If you do take it on, then this phase will make sure that you have documented guidelines telling you everything you need to know about the project.

2. PHASE OF PROJECT DEFINITION AND PLANNING 🗺️

What’s it about: 

The second phase of project management is closely related to the 5 project parameters mentioned earlier.

You brushed against these parameters in the first phase when you were first considering whether to take on the project in the first place.

But here, you’ll be more detailed about:

  • the scope of the project
  • the resources needed
  • the quality standards to live up to
  • the risk parameters involved
  • the designated time frame to finish individual tasks
  • the designated time frame to finish the project overall

You’ll also define the project milestones to serve as a point of reference for your project, as well as roles and responsibilities for parts of the project within your team. You’ll talk about how to reach external client goals, and what internal, company goals, you can gain.

At this point, you may decide that you need to tap into the gig economy and hire a couple of contractors to help you out with a specific element of the project your in-house team isn’t specialized in.

The goal of the phase: 

To create a plan that will lead you and your team through the future phases of the project.

Why it’s important: 

The plan is everything.

You won’t be able to execute, launch, monitor, control, and successfully close the project unless you know what you need in order to do it.

3. PHASE OF PROJECT LAUNCH OR EXECUTION 🚀 

What’s it about: 

The third phase includes the processes that usually come to mind when we think of “project management”.

During this phase, the following happens:

  • you implement the workflows you agreed upon with your team
  • you allocate the resources as needed
  • you assign the previously defined tasks, roles, and responsibilities to the right team members
  • you develop objectives and deliverables and then aim to complete them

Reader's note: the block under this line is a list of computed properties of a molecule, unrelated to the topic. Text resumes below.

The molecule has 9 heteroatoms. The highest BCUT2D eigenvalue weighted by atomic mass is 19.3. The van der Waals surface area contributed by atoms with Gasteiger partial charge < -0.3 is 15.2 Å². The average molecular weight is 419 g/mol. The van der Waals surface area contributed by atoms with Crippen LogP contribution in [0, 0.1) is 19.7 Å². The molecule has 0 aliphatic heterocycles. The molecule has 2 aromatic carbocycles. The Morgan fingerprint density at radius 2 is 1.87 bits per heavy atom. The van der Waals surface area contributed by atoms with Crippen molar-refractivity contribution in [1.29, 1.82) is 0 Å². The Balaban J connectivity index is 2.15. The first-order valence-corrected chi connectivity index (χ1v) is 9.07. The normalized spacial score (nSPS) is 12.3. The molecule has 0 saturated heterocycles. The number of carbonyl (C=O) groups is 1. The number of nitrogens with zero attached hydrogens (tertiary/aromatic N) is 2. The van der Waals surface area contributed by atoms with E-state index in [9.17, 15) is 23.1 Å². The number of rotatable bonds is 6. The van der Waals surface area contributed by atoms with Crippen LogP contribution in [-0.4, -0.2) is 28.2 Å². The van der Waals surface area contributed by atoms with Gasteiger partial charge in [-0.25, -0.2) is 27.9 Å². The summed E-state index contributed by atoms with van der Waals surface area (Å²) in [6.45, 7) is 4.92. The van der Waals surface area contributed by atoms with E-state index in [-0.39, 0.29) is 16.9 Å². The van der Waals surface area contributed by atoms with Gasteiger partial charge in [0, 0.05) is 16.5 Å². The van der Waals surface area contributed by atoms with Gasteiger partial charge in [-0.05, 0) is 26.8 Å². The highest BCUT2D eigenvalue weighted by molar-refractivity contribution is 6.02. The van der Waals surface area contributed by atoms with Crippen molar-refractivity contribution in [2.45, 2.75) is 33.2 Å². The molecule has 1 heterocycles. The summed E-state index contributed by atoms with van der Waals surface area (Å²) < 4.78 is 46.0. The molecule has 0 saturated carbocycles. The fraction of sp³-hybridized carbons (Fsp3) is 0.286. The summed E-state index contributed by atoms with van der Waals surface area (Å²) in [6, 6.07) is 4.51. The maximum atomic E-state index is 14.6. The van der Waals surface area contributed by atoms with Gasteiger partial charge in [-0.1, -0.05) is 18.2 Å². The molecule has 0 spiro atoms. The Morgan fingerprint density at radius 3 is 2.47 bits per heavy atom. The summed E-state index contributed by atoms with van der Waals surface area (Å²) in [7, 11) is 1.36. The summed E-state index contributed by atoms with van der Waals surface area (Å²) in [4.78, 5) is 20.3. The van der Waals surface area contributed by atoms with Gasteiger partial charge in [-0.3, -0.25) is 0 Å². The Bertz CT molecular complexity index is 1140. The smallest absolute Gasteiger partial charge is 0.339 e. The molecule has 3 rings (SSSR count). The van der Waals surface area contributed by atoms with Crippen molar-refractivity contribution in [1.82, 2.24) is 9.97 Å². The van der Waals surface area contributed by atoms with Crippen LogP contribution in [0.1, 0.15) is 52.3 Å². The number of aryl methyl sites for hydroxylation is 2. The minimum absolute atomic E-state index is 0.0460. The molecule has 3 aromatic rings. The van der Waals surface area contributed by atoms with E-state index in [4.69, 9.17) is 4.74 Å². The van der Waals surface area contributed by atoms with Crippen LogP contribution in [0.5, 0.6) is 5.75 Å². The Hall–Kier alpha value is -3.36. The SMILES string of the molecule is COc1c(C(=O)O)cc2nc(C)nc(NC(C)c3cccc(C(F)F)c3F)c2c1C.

• you set up relevant tracking systems, that will help you determine how much time you’re spending on a project

All modifications in terms of who is doing what and when, are carried out as needed. You can also use specialized project management tools to help you during this phase.

The goal of the phase:

This is the phase when you perform the largest amount of crucial work.

You’ve previously dealt only with theory, but the goal of the third phase is to put your project into motion and start bringing the idea from paper to life.

Why it’s important:

This action-packed phase may be the most important.

Whether or not you’re successful in allocating resources, and assigning tasks, roles, and responsibilities will likely determine whether your project is a success or not, in the end.

4. PHASE OF PROJECT PERFORMANCE, MONITORING, AND CONTROL 🔧 

What’s it about:

The fourth phase of project management tends to happen at the same time as the third phase.

As you’re working on launching a product or executing a project, you’re also making sure that:

  • all processes and workflows are progressing as planned
  • the scope of the project to make sure it doesn’t escalate unexpectedly

In this phase, you’ll also need to monitor and control the project timelines, project budget, the project goals, the overall quality of the deliverables, as well as the team’s performance.

For this purpose, you’ll need to define the Key Performance Indicators (KPI) – i.e. measurable elements you’ll use to evaluate the quality of the team’s performance and the subsequent success of the project.

As you work, you’ll need to send out and analyze reports of the project progress, as well as hold regular meetings to keep the team up to date with how the overall work is progressing, and whether there are problems you’ll need to address, and when.

The goal of the phase:

The main goal is to define parameters you’ll use as a point of reference to help you determine whether the project is moving along as planned.

The underlying goal is to prevent the project from escalating too quickly and too unpredictably, to the point that your team can no longer handle it properly, or finish on time.

Why it’s important: 

This is the phase that makes you’re aware of whether the project is going as planned or not, and as such is crucial for your success.